|Life reconstruction of Eocursor parvus by Christopher DiPiazza|
Eocursor was not large, measuring only about three feet long from head to tail. It had no special armor, horns, spikes, large teeth or anything else that some other extinct dinosaurs had that would make it formidable but it is nonetheless an extremely important discovery. You see, almost every other dinosaur we know of from the Triassic is either some sort of theropod, like Coelophysis or a prosauropod, like Plateosaurus. Very rarely does anyone find a dinosaur like Eocursor which is in the same group as and likely the ancestor of the plant-eating, beaked dinosaurs like ceratopsians, thyreophorans and ornithopods. We call this group the ornithiscian dinosaurs or "bird hipped dinosaurs" (ironic because its the other sauriscian "lizard hipped" theropods that were actually directly related to birds). It may not look like much now, but Eocursor's lineage would evolve into some of the most successful and widespread dinosaurs of the Mesozoic!
|Eocursor parvus bones|
Like I said before, Eocursor had extremely long legs which would have come in handy(or footy HA!) when avoiding all those hungry meat-eating theropods and crocodilomorphs of its time. We can tell this because its tibea(lower leg bone right below the knee) was much longer than its femur (thigh bone) which is a characteristic of swift-runners. It also had pretty long and strong arms that would have had five grasping fingers. This might have aided it when foraging for plants to eat. Its head was small and possessed small teeth that look like they would have been suitable for cutting leaves and other such plant material. Even thought the top of its skull was never discovered, I would be willing to bet Eocursor also had large eyes, which is a trait common in other small, fast-moving, plant-eating dinosaurs.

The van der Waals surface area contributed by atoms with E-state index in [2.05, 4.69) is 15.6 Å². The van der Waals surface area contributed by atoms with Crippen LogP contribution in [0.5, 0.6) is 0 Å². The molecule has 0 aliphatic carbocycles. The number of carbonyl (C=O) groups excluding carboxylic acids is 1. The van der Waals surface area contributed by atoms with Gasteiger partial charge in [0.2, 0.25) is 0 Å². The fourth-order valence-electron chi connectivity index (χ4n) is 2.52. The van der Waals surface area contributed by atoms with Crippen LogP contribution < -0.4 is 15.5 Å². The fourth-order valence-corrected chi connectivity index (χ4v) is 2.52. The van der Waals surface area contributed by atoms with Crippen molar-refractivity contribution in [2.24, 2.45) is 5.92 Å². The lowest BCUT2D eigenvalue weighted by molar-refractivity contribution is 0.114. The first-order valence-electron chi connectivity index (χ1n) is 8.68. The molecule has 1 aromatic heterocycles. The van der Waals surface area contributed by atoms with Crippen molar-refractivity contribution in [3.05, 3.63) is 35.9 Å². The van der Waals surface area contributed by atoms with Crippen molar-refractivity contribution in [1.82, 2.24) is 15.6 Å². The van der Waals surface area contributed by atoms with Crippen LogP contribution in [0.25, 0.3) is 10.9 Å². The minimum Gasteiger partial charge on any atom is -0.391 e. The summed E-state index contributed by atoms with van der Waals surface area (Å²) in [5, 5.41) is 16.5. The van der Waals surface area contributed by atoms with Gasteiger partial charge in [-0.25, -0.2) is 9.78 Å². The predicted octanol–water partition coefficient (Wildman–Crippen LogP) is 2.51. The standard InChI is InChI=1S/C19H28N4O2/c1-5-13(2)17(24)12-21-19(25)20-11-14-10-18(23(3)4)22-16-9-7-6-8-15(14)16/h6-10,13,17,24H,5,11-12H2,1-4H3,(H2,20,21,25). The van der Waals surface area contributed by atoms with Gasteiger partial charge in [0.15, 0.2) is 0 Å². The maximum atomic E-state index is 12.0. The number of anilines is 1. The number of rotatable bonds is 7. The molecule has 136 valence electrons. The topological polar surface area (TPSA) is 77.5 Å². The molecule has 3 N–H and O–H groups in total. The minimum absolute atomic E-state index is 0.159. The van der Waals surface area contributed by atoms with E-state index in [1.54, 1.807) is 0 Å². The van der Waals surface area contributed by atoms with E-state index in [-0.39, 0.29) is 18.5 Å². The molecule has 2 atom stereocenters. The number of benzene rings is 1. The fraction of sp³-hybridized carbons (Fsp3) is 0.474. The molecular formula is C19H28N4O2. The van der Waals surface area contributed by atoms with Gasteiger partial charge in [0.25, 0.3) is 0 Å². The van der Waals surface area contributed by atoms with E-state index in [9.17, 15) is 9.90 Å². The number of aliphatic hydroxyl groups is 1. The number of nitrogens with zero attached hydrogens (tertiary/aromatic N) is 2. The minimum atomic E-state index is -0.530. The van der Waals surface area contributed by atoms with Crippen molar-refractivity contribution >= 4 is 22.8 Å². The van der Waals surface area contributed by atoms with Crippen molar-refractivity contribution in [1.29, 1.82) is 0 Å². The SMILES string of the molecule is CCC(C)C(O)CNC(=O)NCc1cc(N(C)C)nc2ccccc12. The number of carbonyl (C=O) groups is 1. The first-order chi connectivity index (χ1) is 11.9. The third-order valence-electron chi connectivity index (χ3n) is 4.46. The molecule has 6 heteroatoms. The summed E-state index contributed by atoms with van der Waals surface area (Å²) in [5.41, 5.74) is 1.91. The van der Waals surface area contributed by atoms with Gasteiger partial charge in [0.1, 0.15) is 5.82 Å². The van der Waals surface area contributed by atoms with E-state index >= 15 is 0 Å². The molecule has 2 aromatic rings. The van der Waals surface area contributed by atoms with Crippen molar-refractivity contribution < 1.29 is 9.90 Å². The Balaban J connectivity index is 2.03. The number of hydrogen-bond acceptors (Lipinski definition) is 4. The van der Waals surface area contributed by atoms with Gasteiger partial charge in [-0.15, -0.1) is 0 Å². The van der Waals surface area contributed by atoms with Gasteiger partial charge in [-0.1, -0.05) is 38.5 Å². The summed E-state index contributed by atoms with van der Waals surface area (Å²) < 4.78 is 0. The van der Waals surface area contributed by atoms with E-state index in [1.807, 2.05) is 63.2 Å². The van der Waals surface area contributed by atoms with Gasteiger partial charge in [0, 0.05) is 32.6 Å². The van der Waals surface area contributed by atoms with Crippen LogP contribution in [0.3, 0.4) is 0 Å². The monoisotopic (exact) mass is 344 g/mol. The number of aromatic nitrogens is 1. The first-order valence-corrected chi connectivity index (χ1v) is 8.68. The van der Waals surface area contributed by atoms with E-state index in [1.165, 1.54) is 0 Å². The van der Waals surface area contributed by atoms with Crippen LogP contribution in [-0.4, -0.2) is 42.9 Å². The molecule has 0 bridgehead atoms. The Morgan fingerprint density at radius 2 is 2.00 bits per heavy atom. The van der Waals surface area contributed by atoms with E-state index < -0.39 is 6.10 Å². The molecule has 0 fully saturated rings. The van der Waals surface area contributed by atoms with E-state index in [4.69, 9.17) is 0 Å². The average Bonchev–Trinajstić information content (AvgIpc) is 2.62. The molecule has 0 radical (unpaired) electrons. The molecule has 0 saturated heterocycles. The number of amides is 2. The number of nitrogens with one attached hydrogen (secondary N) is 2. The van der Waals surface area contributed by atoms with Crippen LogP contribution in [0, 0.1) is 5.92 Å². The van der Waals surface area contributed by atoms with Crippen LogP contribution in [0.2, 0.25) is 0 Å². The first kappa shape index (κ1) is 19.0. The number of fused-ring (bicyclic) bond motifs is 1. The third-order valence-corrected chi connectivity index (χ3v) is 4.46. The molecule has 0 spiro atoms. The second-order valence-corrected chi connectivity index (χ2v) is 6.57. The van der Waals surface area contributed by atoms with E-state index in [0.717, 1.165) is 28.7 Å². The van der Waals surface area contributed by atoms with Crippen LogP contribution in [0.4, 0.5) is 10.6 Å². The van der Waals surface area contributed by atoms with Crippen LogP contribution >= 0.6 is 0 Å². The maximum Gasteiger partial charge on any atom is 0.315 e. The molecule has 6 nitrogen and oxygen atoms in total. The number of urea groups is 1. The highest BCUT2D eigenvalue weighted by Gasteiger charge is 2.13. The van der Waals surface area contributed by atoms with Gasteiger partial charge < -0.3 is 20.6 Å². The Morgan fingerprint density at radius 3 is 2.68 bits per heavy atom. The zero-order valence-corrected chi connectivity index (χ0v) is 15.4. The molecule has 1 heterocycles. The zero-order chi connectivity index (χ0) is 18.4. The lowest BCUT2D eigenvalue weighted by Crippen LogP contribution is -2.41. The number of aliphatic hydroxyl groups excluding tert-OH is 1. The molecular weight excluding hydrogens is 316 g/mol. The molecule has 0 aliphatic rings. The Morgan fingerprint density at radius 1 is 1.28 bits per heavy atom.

Butler, Richard J.; Roger M. H. Smith and David B. Norman (2007). "A primitive ornithischian dinosaur from the Late Triassic of South Africa, and the early evolution and diversification of Ornithischia". Proceedings of the Royal Society B: Biological Sciences 274 (1621): 2041. doi:10.1098/rspb.2007.0367